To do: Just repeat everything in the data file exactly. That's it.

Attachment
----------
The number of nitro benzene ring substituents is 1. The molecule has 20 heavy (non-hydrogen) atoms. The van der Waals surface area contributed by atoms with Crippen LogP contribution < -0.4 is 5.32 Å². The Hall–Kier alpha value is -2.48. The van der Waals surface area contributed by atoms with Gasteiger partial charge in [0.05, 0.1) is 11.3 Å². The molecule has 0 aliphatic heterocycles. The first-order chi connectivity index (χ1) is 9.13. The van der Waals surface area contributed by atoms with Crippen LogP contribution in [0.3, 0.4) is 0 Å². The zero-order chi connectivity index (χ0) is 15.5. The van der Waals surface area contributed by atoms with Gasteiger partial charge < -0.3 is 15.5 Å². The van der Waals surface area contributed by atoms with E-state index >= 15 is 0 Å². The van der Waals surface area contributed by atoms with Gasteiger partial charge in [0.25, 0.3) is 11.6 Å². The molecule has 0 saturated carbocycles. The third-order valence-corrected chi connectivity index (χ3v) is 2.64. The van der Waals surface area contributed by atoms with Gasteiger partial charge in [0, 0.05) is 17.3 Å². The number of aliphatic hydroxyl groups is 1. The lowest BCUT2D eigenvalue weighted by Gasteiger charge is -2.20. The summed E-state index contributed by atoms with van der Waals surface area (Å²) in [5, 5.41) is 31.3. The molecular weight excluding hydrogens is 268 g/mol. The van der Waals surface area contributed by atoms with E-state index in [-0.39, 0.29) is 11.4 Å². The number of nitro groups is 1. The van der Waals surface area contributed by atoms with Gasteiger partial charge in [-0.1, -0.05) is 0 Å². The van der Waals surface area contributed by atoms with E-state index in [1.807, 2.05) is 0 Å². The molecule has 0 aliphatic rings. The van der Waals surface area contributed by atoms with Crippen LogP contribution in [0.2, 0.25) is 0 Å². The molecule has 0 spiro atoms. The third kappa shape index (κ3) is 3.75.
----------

The number of nitro benzene ring substituents is 1. The molecule has 20 heavy (non-hydrogen) atoms. The van der Waals surface area contributed by atoms with Crippen LogP contribution < -0.4 is 5.32 Å². The Hall–Kier alpha value is -2.48. The van der Waals surface area contributed by atoms with Gasteiger partial charge in [0.05, 0.1) is 11.3 Å². The molecule has 0 aliphatic heterocycles. The first-order chi connectivity index (χ1) is 9.13. The van der Waals surface area contributed by atoms with Crippen LogP contribution in [0.3, 0.4) is 0 Å². The zero-order chi connectivity index (χ0) is 15.5. The van der Waals surface area contributed by atoms with Gasteiger partial charge < -0.3 is 15.5 Å². The van der Waals surface area contributed by atoms with E-state index >= 15 is 0 Å². The van der Waals surface area contributed by atoms with Gasteiger partial charge in [0.25, 0.3) is 11.6 Å². The molecule has 0 saturated carbocycles. The third-order valence-corrected chi connectivity index (χ3v) is 2.64. The van der Waals surface area contributed by atoms with Gasteiger partial charge in [0, 0.05) is 17.3 Å². The number of aliphatic hydroxyl groups is 1. The lowest BCUT2D eigenvalue weighted by Gasteiger charge is -2.20. The summed E-state index contributed by atoms with van der Waals surface area (Å²) in [5, 5.41) is 31.3. The molecular weight excluding hydrogens is 268 g/mol. The van der Waals surface area contributed by atoms with E-state index in [-0.39, 0.29) is 11.4 Å². The number of nitro groups is 1. The van der Waals surface area contributed by atoms with Gasteiger partial charge in [-0.1, -0.05) is 0 Å². The van der Waals surface area contributed by atoms with E-state index in [1.807, 2.05) is 0 Å². The molecule has 0 aliphatic rings. The van der Waals surface area contributed by atoms with Crippen LogP contribution in [0.2, 0.25) is 0 Å². The molecule has 0 spiro atoms. The third kappa shape index (κ3) is 3.75.